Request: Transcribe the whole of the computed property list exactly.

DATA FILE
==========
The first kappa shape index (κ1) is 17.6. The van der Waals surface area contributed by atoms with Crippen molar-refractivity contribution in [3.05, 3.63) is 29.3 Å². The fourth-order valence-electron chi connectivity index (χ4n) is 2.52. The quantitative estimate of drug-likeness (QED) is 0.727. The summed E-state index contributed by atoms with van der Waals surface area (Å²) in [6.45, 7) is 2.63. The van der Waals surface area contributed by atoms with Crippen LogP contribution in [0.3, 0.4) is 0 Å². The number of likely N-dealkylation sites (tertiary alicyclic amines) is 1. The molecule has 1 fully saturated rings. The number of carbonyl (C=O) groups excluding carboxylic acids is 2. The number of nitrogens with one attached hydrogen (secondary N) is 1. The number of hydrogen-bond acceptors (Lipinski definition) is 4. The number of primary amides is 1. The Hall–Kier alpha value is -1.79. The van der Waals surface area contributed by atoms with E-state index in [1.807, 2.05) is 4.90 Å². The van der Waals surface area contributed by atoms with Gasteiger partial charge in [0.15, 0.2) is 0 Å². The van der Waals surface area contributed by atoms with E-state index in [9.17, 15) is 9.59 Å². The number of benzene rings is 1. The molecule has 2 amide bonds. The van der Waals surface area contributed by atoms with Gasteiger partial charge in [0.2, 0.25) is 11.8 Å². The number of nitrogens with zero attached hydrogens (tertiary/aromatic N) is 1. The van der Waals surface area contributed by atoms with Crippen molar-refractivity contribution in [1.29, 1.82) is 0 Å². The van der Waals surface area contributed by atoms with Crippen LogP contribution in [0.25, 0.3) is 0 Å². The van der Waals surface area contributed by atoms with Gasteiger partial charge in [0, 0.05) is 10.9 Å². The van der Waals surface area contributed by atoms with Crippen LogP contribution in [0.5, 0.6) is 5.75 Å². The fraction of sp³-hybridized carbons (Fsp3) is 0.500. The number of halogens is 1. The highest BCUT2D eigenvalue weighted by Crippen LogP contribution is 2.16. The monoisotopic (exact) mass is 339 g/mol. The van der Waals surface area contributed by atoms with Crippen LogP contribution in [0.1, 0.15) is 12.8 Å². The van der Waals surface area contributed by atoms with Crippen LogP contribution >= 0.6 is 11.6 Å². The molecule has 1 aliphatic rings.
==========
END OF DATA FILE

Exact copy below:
The first kappa shape index (κ1) is 17.6. The van der Waals surface area contributed by atoms with Crippen molar-refractivity contribution in [3.05, 3.63) is 29.3 Å². The fourth-order valence-electron chi connectivity index (χ4n) is 2.52. The quantitative estimate of drug-likeness (QED) is 0.727. The summed E-state index contributed by atoms with van der Waals surface area (Å²) in [6.45, 7) is 2.63. The van der Waals surface area contributed by atoms with Crippen LogP contribution in [0.3, 0.4) is 0 Å². The number of likely N-dealkylation sites (tertiary alicyclic amines) is 1. The molecule has 1 fully saturated rings. The number of carbonyl (C=O) groups excluding carboxylic acids is 2. The number of nitrogens with one attached hydrogen (secondary N) is 1. The number of hydrogen-bond acceptors (Lipinski definition) is 4. The number of primary amides is 1. The Hall–Kier alpha value is -1.79. The van der Waals surface area contributed by atoms with E-state index in [1.807, 2.05) is 4.90 Å². The van der Waals surface area contributed by atoms with Gasteiger partial charge in [0.15, 0.2) is 0 Å². The van der Waals surface area contributed by atoms with E-state index in [9.17, 15) is 9.59 Å². The number of benzene rings is 1. The molecule has 2 amide bonds. The van der Waals surface area contributed by atoms with Gasteiger partial charge in [0.2, 0.25) is 11.8 Å². The number of nitrogens with zero attached hydrogens (tertiary/aromatic N) is 1. The van der Waals surface area contributed by atoms with Crippen molar-refractivity contribution in [1.29, 1.82) is 0 Å². The van der Waals surface area contributed by atoms with Crippen LogP contribution in [0.25, 0.3) is 0 Å². The van der Waals surface area contributed by atoms with Gasteiger partial charge in [0, 0.05) is 10.9 Å². The van der Waals surface area contributed by atoms with Crippen LogP contribution in [0.5, 0.6) is 5.75 Å². The fraction of sp³-hybridized carbons (Fsp3) is 0.500. The number of halogens is 1. The highest BCUT2D eigenvalue weighted by Crippen LogP contribution is 2.16. The monoisotopic (exact) mass is 339 g/mol. The van der Waals surface area contributed by atoms with Crippen LogP contribution in [0.1, 0.15) is 12.8 Å². The van der Waals surface area contributed by atoms with Crippen LogP contribution >= 0.6 is 11.6 Å². The molecule has 1 aliphatic rings.